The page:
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Case Study

Columbia University Department of Surgery

Ensuring Patients Come First

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Project Highlights

Developing a Drupal multi-site platform to help unify a rich history of content.

  • Complex, contextual information architecture system
  • Welcoming, patient-first visual redesign and strategy
  • Large-scale static-to-dynamic data migration

Our Client

New York City-based Columbia University Department of Surgery is an incredibly advanced network of creative alliances in the field of medicine and medical research. Because of its collaborative spirit with global experts in both academia and the biotech industry, it has produced many "firsts" and has provided the absolute highest quality in patient care.

What They Needed

With its rich and complex history and content, an organization like the Department of Surgery has no shortage of inherent challenges with regard to its web presence: thousands of static HTML pages of content, no real Content Management System (CMS) in place, and information stored in disparate databases. Our expertise not only improved the Department of Surgery's presence online, it also allowed the Department to focus on what’s most important: the patient.

They also knew they wanted a warm, welcoming site that would not only make it easy for visitors to find what they were looking for, but also provide them with the resources necessary in case they needed to become a patient. This business need would be considered heavily in the design and development over the course of the project.

In addition, because of the sheer number of specialties and sub-specialties offered by the Department, the robust navigation tree and its related content needed to be handled conditionally. Without providing the correct context to site visitors, it would quickly become confusing and frustrating.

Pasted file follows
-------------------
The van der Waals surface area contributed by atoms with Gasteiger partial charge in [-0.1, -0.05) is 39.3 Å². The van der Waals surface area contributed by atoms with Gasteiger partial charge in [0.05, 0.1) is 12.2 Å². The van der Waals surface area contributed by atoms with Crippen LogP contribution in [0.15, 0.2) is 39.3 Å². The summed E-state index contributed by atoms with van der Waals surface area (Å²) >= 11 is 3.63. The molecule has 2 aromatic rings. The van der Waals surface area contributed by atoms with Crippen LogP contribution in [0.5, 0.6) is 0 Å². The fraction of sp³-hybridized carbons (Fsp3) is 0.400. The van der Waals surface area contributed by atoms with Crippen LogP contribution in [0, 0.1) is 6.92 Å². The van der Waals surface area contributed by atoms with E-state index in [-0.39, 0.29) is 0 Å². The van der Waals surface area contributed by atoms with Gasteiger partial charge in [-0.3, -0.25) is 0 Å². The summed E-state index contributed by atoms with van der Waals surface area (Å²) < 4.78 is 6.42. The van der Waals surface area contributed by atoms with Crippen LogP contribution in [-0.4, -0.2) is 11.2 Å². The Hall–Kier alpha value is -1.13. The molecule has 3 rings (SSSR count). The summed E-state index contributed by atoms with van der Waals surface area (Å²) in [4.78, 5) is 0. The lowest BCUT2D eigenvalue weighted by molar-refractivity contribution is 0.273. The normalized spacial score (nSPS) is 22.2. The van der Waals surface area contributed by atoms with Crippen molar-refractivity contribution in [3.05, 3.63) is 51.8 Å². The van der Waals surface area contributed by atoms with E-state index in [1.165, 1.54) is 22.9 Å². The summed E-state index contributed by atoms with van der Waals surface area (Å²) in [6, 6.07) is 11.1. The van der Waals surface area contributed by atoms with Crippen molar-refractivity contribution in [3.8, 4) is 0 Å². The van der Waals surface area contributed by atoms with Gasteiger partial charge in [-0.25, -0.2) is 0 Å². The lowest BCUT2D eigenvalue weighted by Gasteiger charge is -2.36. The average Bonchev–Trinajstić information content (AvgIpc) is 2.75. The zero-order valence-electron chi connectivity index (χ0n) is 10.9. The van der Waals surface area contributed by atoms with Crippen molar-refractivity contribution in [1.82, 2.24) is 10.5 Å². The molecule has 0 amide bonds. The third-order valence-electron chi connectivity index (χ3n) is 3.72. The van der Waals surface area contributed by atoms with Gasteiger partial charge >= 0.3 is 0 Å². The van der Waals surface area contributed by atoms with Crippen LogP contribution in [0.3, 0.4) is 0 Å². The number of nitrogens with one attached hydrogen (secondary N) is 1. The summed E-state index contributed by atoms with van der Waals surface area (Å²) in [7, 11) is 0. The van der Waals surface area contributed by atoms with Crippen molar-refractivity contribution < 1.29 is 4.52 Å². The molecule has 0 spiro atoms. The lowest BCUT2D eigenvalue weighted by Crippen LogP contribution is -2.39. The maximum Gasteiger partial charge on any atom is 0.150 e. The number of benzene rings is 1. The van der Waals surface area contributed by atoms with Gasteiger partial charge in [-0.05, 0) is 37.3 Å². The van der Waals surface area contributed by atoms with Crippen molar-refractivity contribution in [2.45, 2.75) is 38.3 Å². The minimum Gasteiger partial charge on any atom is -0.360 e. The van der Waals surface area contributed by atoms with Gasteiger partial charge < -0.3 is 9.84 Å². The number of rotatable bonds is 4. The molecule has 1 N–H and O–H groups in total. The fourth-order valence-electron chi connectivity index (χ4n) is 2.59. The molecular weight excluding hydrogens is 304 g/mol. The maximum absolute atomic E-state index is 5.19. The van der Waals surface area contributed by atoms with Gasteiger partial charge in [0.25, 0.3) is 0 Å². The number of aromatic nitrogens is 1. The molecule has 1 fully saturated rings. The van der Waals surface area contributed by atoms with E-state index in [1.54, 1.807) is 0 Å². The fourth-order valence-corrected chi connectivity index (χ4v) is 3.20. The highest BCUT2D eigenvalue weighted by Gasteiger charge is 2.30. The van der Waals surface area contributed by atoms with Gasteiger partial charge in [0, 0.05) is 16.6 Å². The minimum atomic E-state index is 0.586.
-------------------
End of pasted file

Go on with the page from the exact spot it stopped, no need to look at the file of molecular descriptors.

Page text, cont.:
All of this work would not only manifest itself as a site for the Department of Surgery, it would also act as a Drupal multi-site platform to which other Departments could migrate in the future. Shared branding, resources, features, themes, and extensive technical documentation would cut down on overhead and increase security and efficiency. This unifying platform would not only lend credibility to the departments that adopt the platform, it could also make the entire experience better for all patients visiting sites across the University hospital system. This could lead to unity across departments, creating an environment for natural collaboration.

How We Helped

Moving from an ad-hoc content management process that involved static HTML pages and very little database-driven content, the introduction of Drupal was incredibly eye-opening for the Department. Further, our design expertise brought a much-needed improvement to the site’s user experience and information architecture, with a particular focus on this from the perspective of patients.

During the project on-site and in interviews with the client team, we identified two core challenges with regard to the redesign: ensuring the complex, multi-organizational branding was unified and appropriate, and that the site would work toward presenting a warm, patient-centered design experience.

If a potential patient visits the site, our client wanted them to quickly and efficiently find what they’re looking for. Some are looking for the right doctor, while others are looking for a specialty or sub-specialty, others a condition, disease, or treatment. With potentially hundreds of options to serve to the user, we created an elegant, contextual way to show a clear navigation hierarchy and subsequent content without ever breaking the layout.

Columbia Surgery site displayed on a desktop, tablet, and mobile phone to showcase the responsive design.

For example, top level navigation didn't need a breadcrumb treatment, but each surgical specialty, condition, disease, and treatment did, many of which were nested. This was the only way to make sense of such a breadth of information. Breaking down specialties in this way also provided doctors a way to communicate directly with potential patients.

Visitors who can quickly and easily find the right information can make more informed choices about visiting a doctor or surgeon. Our design and development work removes at least some of these barriers, and helps the patient feel less frustrated and confused. This is good for the patient, and good for our client.

The Upshot

Certainly all hospitals want to exhibit a patient-first philosophy, but when an organization like the Columbia University Department of Surgery puts it at the top of their list of project needs for their new website, it sets the tone for the entire project. We were able to provide them the tools and platform with which they can create and edit contextual content and associated navigation with little effort. This allows them to effectively manage and extend their site, freeing up time to focus on providing the right information and care for their patients.

Image Attribution: "Doctor greating patient" [sic] by Vic (hang_in_there) under Creative Commons.

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